Dreaming Demons


Leffe Goldstein

Leffe Goldstein is a Graphic Artist living and working in Utrecht the Netherlands for over 25 years

Dreaming Demons
Leffe Goldstein’s ‘Dreaming Demons’ present an alternative future. The drawings depict a black and white vision of an absurd world without humans; a world where only their demons have survived.

Intrigued by places that were once full of life and loved by their inhabitants and builders, Leffe’s drawings are based on real, existing places or objects. Architecture, pieces of machinery, planes, helicopters and vehicles that were left to decay; objects that were invented and served a purpose, built with the hands of real people. In Leffe’s universe, these people are no longer there and long forgotten. But take a good look and you can see their demons are still thriving, breeding an alternative future world.

“Most people see demons as their wildest fears while others seem to enjoy them but the lucky ones have both.” Leffe Goldstein always starts sketching with pencil but the finished black and white works are drawn digitally. He uses the sketch as an under-layer and works endlessly on details to bring the demons to life. When finished the drawings are printed as a silkscreen print, or a Giclée.

Portrait Leffe Goldstein, Ed van Oosterhout

What is a Giclée print?

Giclée (/ʒiːˈkleɪ/ zhee-KLAY) is a neologism, ultimately derived from the French word gicleur, coined in 1991 by printmaker Jack Duganne for fine art digital prints made using inkjet printers. The name was originally applied to fine art prints created on a modified Iris printer in a process invented in the late 1980s. It has since been used widely to mean any fine-art printing, usually archival, printed by inkjet. It is often used by artists, galleries, and print shops for their high quality printing. (Source: Wikipedia)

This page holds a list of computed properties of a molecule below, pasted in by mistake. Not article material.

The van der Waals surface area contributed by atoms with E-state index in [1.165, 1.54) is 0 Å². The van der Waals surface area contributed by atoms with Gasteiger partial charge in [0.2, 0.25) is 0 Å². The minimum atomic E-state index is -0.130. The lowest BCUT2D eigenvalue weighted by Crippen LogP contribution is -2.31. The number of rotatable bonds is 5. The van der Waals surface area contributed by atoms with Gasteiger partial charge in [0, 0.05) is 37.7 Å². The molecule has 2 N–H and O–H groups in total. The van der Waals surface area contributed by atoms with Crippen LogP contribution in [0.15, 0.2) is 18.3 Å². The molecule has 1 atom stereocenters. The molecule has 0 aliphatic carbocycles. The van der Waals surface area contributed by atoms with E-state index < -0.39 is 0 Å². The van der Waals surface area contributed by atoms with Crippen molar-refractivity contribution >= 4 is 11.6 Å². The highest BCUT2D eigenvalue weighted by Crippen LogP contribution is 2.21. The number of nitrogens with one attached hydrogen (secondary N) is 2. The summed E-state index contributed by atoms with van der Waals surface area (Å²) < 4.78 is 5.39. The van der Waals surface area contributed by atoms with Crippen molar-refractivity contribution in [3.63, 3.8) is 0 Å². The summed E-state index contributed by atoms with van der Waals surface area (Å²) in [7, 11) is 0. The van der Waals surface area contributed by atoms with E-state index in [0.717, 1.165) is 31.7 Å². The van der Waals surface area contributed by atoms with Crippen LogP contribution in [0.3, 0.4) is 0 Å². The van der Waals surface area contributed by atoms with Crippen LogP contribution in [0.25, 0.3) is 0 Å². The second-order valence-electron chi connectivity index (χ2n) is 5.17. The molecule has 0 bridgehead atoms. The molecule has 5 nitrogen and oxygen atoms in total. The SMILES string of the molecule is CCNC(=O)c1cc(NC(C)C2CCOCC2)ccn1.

What is a Silkscreen print, Screen printing is a printing technique where a mesh is used to transfer ink (or dye) onto a substrate, except in areas made impermeable to the ink by a blocking stencil. A blade or squeegee is moved across the screen to fill the open mesh apertures with ink, and a reverse stroke then causes the screen to touch the substrate momentarily along a line of contact. This causes the ink to wet the substrate and be pulled out of the mesh apertures as the screen springs back after the blade has passed. One colour is printed at a time, so several screens can be used to produce a multi-coloured image or design.

Traditionally, silk was used in the process. Currently, synthetic threads are commonly used in the screen printing process. The most popular mesh in general use is made of polyester. There are special-use mesh materials of nylon and stainless steel available to the screen-printer. There are also different types of mesh size which will determine the outcome and look of the finished design on the material.

The technique is used not only for garment printing but for printing on many other substances, including decals, clock and watch faces, balloons, and many other products. Advanced uses include laying down conductors and resistors in multi-layer circuits using thin ceramic layers as the substrate.